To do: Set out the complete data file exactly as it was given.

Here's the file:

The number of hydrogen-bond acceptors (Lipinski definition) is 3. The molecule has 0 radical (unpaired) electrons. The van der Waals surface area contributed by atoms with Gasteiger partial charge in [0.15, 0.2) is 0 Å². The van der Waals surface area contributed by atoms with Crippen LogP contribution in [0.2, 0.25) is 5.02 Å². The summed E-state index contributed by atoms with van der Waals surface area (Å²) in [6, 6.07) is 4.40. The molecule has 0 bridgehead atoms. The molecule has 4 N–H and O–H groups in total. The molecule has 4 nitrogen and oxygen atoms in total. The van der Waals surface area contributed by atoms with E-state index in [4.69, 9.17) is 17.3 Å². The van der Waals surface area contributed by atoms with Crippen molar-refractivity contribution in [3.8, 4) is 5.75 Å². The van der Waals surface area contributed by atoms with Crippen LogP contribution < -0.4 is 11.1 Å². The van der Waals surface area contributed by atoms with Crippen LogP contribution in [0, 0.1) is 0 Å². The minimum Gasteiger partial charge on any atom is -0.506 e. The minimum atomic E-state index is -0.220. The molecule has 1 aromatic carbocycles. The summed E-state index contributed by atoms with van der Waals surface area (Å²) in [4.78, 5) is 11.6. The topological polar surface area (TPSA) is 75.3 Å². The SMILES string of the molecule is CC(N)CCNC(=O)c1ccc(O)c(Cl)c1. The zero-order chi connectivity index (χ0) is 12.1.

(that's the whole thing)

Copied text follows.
The number of hydrogen-bond acceptors (Lipinski definition) is 3. The molecule has 0 radical (unpaired) electrons. The van der Waals surface area contributed by atoms with Gasteiger partial charge in [0.15, 0.2) is 0 Å². The van der Waals surface area contributed by atoms with Crippen LogP contribution in [0.2, 0.25) is 5.02 Å². The summed E-state index contributed by atoms with van der Waals surface area (Å²) in [6, 6.07) is 4.40. The molecule has 0 bridgehead atoms. The molecule has 4 N–H and O–H groups in total. The molecule has 4 nitrogen and oxygen atoms in total. The van der Waals surface area contributed by atoms with E-state index in [4.69, 9.17) is 17.3 Å². The van der Waals surface area contributed by atoms with Crippen molar-refractivity contribution in [3.8, 4) is 5.75 Å². The van der Waals surface area contributed by atoms with Crippen LogP contribution < -0.4 is 11.1 Å². The van der Waals surface area contributed by atoms with Crippen LogP contribution in [0, 0.1) is 0 Å². The minimum Gasteiger partial charge on any atom is -0.506 e. The minimum atomic E-state index is -0.220. The molecule has 1 aromatic carbocycles. The summed E-state index contributed by atoms with van der Waals surface area (Å²) in [4.78, 5) is 11.6. The topological polar surface area (TPSA) is 75.3 Å². The SMILES string of the molecule is CC(N)CCNC(=O)c1ccc(O)c(Cl)c1. The zero-order chi connectivity index (χ0) is 12.1.